Saturday, May 1, 2010
Trend and Tried-and-True / Mark Alburger
Dmitri Shostakovich wrote 15 symphonies, and his eighth usually hasn't been on the top of everyone's list (those honors have often gone to the first, fifth, seventh, and tenth), so how is it we've heard it twice over the past couple of years from the San Francisco Symphony at Davies Hall? Co-incidence? Trend? Composers and pieces come in and out of fashion due to circumstance and zeitgeist, so who's to say? At any rate, when last we checked in with Shostakovich's Symphony No. 8 in C Minor, Op. 65 (1943), the (now late) Mstislav Rostropovich, a personal friend of Dmitri, was at the helm, and one had the sense that the cellist-director was channelling the composer from beyond the grave.
This time (April 3), it was up-and-coming Russian conductor Vassily Petrenko. So how did he do? Not bad, given the precedent. And more and more we become convinced that this Symphony is worthy of an increased regard: what it lacks in immediately accessibility, it seems to make up in sheer weirdness. One can well imagine what the opening night audience thought more than 60 years ago.
From the start, it seems a knock-off of his own great Fifth -- dotted rhythms in counterpoint, a second theme accompanied by patterns of quarter-eighth-eighth, all in a hushed atmophere until the blazing development section. But by this point, it does seem to have taken flight on its own, merely than being a clever orchestral gridding on previous material (I am personally cut to the quick here, given my own compositional predilections!). The music becomes so breathtakingly fierce and bizarre that there can be little argument. In a life of opprossion in the Soviet Union (pictures of Shostakovich are resolutely grim throughout his life), in tandem with wartime privations of the early 1940's -- what other artistic responses could be made than grim resignation alternating with shreiks of agony.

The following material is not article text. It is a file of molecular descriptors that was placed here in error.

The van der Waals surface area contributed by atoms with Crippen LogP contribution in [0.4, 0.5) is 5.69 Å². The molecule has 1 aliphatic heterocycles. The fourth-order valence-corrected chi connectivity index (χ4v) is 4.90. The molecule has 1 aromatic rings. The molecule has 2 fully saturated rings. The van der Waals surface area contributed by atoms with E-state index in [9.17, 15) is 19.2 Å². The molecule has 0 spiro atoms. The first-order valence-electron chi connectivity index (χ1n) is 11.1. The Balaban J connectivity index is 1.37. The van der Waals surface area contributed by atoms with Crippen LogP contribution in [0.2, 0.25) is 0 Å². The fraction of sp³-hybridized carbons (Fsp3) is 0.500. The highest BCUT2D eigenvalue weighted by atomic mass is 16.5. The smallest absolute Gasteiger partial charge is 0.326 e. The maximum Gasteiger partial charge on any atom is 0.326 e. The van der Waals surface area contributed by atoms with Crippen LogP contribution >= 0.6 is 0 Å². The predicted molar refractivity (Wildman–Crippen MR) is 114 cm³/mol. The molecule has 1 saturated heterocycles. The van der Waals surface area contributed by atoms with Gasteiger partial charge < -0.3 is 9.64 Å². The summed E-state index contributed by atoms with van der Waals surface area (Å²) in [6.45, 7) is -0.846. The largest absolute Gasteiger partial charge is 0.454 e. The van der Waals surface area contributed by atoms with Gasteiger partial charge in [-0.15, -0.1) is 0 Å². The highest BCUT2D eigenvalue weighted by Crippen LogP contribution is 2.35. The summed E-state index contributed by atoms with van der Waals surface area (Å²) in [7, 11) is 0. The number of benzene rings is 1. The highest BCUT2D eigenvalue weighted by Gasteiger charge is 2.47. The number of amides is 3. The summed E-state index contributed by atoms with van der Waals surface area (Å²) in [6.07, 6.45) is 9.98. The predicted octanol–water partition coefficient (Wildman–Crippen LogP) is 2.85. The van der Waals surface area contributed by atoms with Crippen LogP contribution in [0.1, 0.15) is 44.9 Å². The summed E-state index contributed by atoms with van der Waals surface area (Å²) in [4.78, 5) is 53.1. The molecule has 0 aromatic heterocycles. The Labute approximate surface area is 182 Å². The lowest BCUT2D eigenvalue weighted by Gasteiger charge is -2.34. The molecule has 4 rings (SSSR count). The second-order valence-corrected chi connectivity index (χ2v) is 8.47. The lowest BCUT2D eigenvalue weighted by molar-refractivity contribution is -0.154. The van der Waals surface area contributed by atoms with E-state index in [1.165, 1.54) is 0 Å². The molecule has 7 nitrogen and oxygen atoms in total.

And if the unusal marriage of an extremely long first movement coupled with a series of briefer essays only partially works, well, tough times call for avant choices.
While the second movement's stridency recalls a less nighmarish vision in the Fifth's Scherzo, the third breaks new ground as brusque, changeable ostinati accompany howling, sustained angularities in probably the work's most memorable moments. The fourth and fifth movements directly elide from this point -- respectively a pangeant passacaglia and a halting, fitfull finale. Trpceski kept everything well in hand, and out of hand, as conditions meritted. There was nevertheless something reminiscent of F.J. Haydn's Symphony No. 45 ("Farewell"), as a number of patrons hit the door, particularly during the intentionally anticlimactic climaxes of the finale. Shostakovich learned his lessons from Gustav Mahler well. Maybe too well.
Even at this remove, there is something a little daring in programing this monster of a work. Shostakovich makes demands on his listeners; but, gratifyingly, most of the audience seemed very much up to the challenge in a performance that drew the best from the San Francisco players in haunting solo woodwinds, stentorian brass, pounding percussion, and resonant strings.
There was nothing remotely dangerous, of course, in the other programmed work (although one pianist, Simon Barere, died while playing the first few bars of it with the Philadelphia Orchestra under Eugene Ormandy at Carnegie Hall, back on April 2, 1951). Edvard Grieg's Piano Concerto in A Minor has been a popular success since its premiere on April 3, 1869 in Copenhagen (precisely 141 years before this present concert). Here the young virtuoso Simon Trpceski had his way with it, and was most clear in delineating all the work's excitements from the famous opening sonata-allegro through its danceable rondo finale.
Also tried-and-true was the safe programming of a concerto and symphony. Often such shows also feature an overture. Would it have been too much to ask to have at least had a curtain-raiser contemporary work to match the youth of many of the performers onstage? Probably.
But, ah, there could be a trend...
Posted by Mark Alburger at 9:00 PM
Labels: Dmitri Shostakovich, Mark Alburger, Symphony No. 8